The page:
The Greatest Liar in the Universe

The Greatest Liar in the Universe

A few months after I joined a carpet company as Export manager in 1997, and after my first few overseas jaunts on their behalf, my then boss and now very good friend asked if he could accompany me on one of my expeditions. My first had been to try and stop a German distributor from suing the company for the non-supply of sampling materials. He had driven countless kilometres ‘bigging up’ our products to his 14 sales agents, and the non-appearance of the samples had caused several to drift to other suppliers.

I was put on a flight to Hamburg with the senior UK sales manager who was there to offer me his support. The trouble was, he had a very strong Glaswegian accent that I was finding it difficult to understand, so while I was able to decipher most words until he got up to speed, there was no hope of our German friend doing likewise. Ho Hum. We made for our car hire point at Hamburg Airport to take the drive north to Kiel, but my colleague was not confident about driving “on the wrong side of the road on the wrong side of the car with the gear stick on the wrong side”. So that was going to be my job too.

It was my first trip so I wanted to be clear headed for our meeting in Kiel the following morning. My companion was visibly shocked that I didn’t want to go out for a drink with him after our evening meal. I wasn’t planning on arriving at a first meeting feeling hungover (a principle that you will see in a later paragraph, slipped from time to time!)

Our negotiations the following day went swimmingly well… or mine did. Every time my colleague spoke, a look of incredulity came across our client’s face, until he spoke no more. I stopped the potential law suit and agreed a reasonable way forward, putting my personal reputation on the line in the process. This meant that when I returned to the office I was going to make it crystal clear that when samples are promised, samples are sent, no matter what the quantity. I didn’t need to ask twice, so what the previous incumbent had been up to I will never understand.

As things transpired, my boss accompanied me on a second urgent trip to Austria to try and find out why a very tall and smartly turned out Austrian chappie was refusing to settle a longstanding bill with us. In short, the guy was a crook although we did manage to claw back 50% of what he owed. We had such fun (not) on that trip, arriving too late at our hotel for any form of food and then the boss lost a cufflink on the drive back to Salzburg while (for some reason) waving his hands out of the open sunroof, and almost missing our flight back to Manchester. Clearly, he enjoyed himself so much that he decided to accompany me on a week-long tour of Scandinavian distributors.

As someone who is allergic to crustaceans, I made the huge mistake of being tempted by a king prawn on our flight to Stockholm the following month, and thus spent a sleepless night in the harsh company of my Swedish hotel room toilet before rising early to witness the October 1997 South East Asia financial crash happen before our eyes on an overhead TV screen at our distributor’s office. It did not feel at that point that we were going to have an especially good week.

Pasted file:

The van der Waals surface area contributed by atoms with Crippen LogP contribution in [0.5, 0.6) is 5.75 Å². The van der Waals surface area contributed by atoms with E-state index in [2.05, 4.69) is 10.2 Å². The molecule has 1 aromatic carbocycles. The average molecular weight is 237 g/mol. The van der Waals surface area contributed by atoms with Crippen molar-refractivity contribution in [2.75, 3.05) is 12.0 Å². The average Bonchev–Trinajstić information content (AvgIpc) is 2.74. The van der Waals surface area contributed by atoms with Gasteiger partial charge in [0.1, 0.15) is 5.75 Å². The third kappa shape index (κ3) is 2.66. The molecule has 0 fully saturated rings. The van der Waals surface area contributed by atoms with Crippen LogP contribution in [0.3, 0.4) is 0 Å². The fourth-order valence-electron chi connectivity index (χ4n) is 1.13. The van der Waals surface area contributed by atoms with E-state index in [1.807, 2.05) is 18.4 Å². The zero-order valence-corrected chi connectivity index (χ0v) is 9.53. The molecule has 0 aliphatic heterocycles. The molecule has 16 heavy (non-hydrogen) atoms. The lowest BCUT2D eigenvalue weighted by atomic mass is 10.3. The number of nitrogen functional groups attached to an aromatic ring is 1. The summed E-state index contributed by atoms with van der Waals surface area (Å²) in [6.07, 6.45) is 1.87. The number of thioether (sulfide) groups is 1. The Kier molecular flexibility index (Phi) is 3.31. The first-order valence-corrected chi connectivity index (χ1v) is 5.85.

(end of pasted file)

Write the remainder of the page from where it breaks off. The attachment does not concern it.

On to Helsinki where we spent two nights. We met our distributors for an evening meal and promptly consumed three bottles of wine (possibly each) over dinner as we got along famously. Famously enough to then be taken for a lunch of cabbage soup after the following morning’s meeting – not the world’s greatest hangover cure! We did some very good business that day but decided we would take it easy that evening ahead of an early flight to Oslo.

Well you can guess can’t you?

I almost couldn’t take the 7am flight but it was without incident and we arrived in Oslo fit enough to get through another very good meeting before resting for a few hours and taking a tour of the city. Our final meeting of the trip was to meet our distributor and some architects in Bergen, flying in and flying out on the same day. Pleasantries exchanged, our distributor then presented our products very impressively, winning orders in the process. Trouble was, he told them a complete pack of lies about their performance qualities, including fire test accreditations (there was plenty of information on the product sample books to contradict his almost every word).

I passed a note to my boss to ask him to stay quiet and we would resolve any problems after the trip. This guy clearly knew his customers very well, and they respected his ‘knowledge’ so it felt better to pick up the pieces after the event than cause him to lose face publicly. We did retrieve the situation, but never worked with that distributor again. Sad really because he was great fun to be around, and his customer manner (apart from the fibs) was excellent.

I travelled for a week every month from August 1997 until the end of that year, mainly to meet selling partners who were either on the point of leaving us or suing us and to convince them to work with me. I managed to retain everyone but the serial Norwegian liar, and it formed the basis of a successful seven years with the company. However, it struck me how easy it can be for a company to lose reputation. I was told at interview “all you have to do to be better than the last guy is turn up”, and so it proved. Extending basic courtesies and fulfilling easy promises was all it took (and on the Scandinavian trip rather a lot of socialising!)

Article written by John Reed - Associate of Strong & Herd LLP

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